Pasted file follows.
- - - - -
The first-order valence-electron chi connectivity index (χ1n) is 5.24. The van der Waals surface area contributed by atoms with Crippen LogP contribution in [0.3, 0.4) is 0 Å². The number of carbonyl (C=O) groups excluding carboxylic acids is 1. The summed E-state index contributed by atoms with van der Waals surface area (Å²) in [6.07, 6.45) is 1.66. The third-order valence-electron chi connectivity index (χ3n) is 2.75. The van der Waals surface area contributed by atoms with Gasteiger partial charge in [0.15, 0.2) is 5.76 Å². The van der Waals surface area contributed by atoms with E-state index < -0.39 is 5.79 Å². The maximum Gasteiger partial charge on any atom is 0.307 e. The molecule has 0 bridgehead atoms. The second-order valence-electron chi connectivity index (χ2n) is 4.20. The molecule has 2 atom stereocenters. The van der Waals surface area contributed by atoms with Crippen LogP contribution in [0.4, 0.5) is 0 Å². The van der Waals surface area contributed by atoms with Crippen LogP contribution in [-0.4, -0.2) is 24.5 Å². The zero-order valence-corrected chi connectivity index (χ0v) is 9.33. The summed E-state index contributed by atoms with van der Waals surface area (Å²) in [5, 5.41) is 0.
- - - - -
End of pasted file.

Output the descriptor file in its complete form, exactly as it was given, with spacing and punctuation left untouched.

The first-order valence-electron chi connectivity index (χ1n) is 5.24. The van der Waals surface area contributed by atoms with Crippen LogP contribution in [0.3, 0.4) is 0 Å². The number of carbonyl (C=O) groups excluding carboxylic acids is 1. The summed E-state index contributed by atoms with van der Waals surface area (Å²) in [6.07, 6.45) is 1.66. The third-order valence-electron chi connectivity index (χ3n) is 2.75. The van der Waals surface area contributed by atoms with Gasteiger partial charge in [0.15, 0.2) is 5.76 Å². The van der Waals surface area contributed by atoms with E-state index < -0.39 is 5.79 Å². The maximum Gasteiger partial charge on any atom is 0.307 e. The molecule has 0 bridgehead atoms. The second-order valence-electron chi connectivity index (χ2n) is 4.20. The molecule has 2 atom stereocenters. The van der Waals surface area contributed by atoms with Crippen LogP contribution in [0.4, 0.5) is 0 Å². The van der Waals surface area contributed by atoms with Crippen LogP contribution in [-0.4, -0.2) is 24.5 Å². The zero-order valence-corrected chi connectivity index (χ0v) is 9.33. The summed E-state index contributed by atoms with van der Waals surface area (Å²) in [5, 5.41) is 0.